Purchase this article with an account.
Leslie A. Valdes, Rachel C. Patterson, Lisa Shelton, Hannah Spanier, Namgyal Tuladhar, Brenda N. Buswell; How's my hat? Effect of emotional expression. Journal of Vision 2008;8(6):763. doi: https://doi.org/10.1167/8.6.763.
Download citation file:
© ARVO (1962-2015); The Authors (2016-present)
In the current study, participants had to decide whether a hat was centered on a head. The expression of the face was irrelevant to the task. There are numerous studies (e.g., Eastwood, Smilek, & Merikle, 2003; Fenske, & Eastwood, 2003; Valdes, Rutledge, Miles, & Olah, 2006) that have found that people are less able to ignore sad faces than happy faces. It was hypothesized that participants would take longer to judge the location of the hat when the face was sad. There were five expressions: happy, sad, embarrassed, neutral and angry. The faces were composites of an actual male and female face. The embarrassed expression was excluded from any analyses because the face was asymmetrical. The overall accuracy was high, 96 percent. The average response latency for correct responses was submitted to a 3 × 4 (location by expression) ANOVA. Only the main effect for expressions was significant, F(3, 36) = 13.94, p [[lt]].05. Post hoc analyses indicated that judgments about a sad face were significantly slower (730 ms) than the other conditions. A replication is planned with gendered faces. Some emotions are more likely to be associated with particular genders. For example people are more likely to view women as sad and men as angry (e.g., Condry & Condry, 1976; see Hyde, 2007 for review of gender as a stimuli). It is hypothesized that making judgments about women's sad faces will be slower than men's sad faces because of the automatic activation of this gender stereotype.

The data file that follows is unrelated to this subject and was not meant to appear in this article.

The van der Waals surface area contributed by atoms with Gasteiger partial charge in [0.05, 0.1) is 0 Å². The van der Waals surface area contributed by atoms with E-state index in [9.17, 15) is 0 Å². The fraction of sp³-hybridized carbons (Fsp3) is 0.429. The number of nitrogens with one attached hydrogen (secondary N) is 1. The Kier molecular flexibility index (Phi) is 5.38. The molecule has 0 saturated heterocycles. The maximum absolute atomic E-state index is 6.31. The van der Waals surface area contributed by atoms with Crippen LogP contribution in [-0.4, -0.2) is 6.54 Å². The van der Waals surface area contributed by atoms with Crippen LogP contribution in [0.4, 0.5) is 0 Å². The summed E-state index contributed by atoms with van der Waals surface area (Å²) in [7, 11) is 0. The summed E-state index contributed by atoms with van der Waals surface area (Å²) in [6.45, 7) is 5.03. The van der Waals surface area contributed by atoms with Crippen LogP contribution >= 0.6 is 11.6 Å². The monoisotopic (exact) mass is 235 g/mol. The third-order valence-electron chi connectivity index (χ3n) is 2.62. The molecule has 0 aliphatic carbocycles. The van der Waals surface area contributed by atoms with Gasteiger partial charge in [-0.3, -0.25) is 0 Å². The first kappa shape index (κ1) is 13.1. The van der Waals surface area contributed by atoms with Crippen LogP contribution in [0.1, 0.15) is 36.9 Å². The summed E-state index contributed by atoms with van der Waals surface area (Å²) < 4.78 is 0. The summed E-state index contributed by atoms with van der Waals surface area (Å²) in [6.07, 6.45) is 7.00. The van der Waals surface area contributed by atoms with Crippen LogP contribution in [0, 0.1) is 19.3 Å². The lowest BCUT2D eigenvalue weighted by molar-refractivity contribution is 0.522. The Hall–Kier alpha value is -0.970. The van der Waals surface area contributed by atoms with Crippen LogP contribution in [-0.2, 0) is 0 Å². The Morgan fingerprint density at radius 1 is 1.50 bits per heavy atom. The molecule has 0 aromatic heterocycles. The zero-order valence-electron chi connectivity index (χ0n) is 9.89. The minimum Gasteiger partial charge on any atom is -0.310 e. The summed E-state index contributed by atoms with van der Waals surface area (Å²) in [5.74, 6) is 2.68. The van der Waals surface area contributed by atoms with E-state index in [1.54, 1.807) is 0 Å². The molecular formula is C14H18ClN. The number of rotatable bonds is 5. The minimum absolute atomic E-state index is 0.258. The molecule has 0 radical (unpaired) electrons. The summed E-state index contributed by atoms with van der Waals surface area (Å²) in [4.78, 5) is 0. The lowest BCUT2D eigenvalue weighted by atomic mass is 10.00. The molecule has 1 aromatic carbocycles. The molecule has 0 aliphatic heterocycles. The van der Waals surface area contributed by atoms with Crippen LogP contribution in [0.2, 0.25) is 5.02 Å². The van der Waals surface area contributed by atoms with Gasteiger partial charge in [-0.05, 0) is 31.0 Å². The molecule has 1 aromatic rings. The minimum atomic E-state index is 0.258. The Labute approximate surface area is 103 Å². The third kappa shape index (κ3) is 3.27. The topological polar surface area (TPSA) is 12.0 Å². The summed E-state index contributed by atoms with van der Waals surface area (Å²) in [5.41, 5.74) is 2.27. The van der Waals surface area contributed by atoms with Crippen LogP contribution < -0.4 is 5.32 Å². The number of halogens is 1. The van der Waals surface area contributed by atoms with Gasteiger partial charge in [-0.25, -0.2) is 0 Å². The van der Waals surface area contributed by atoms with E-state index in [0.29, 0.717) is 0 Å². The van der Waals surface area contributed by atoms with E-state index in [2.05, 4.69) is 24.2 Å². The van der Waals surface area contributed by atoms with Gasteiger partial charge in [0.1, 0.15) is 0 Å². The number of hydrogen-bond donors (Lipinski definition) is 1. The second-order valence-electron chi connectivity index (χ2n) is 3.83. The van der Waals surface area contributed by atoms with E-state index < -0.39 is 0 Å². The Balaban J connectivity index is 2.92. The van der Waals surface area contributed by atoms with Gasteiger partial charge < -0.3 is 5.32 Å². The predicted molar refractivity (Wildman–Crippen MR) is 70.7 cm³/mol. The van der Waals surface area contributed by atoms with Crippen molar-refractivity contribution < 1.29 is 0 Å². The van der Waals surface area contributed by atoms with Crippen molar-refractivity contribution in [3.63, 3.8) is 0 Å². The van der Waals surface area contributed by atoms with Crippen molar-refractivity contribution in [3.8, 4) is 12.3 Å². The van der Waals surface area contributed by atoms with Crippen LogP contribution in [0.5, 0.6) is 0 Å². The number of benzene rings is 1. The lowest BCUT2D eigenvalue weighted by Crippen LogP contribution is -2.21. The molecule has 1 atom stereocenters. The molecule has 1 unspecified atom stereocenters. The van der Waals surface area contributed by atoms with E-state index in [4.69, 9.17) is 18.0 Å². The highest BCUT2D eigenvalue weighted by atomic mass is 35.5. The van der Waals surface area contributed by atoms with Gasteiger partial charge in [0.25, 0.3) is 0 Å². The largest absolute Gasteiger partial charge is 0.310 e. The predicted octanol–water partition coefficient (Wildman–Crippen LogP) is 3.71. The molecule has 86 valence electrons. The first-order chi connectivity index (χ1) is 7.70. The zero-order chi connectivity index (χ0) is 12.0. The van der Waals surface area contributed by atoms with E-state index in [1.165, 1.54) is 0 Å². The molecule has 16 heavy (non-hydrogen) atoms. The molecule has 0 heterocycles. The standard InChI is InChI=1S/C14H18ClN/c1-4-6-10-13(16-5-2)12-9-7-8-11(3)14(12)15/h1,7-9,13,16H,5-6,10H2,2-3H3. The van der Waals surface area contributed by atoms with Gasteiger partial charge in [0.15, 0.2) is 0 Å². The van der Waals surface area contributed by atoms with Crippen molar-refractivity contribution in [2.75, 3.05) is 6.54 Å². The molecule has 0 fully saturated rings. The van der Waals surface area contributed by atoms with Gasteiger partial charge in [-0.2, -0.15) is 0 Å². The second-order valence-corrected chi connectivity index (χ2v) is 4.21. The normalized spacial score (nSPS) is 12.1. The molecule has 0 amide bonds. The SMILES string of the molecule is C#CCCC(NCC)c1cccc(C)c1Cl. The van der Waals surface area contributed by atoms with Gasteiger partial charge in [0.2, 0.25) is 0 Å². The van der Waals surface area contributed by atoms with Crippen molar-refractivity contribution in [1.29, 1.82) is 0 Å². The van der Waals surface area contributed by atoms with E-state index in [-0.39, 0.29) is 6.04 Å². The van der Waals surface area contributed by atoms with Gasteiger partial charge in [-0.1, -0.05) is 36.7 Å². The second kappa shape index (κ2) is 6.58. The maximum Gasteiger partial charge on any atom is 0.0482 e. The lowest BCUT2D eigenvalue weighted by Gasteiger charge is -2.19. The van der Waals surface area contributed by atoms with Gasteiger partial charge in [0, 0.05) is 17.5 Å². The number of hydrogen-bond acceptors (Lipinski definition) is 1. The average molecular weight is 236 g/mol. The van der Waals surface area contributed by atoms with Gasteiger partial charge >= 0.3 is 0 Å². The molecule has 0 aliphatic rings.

This PDF is available to Subscribers Only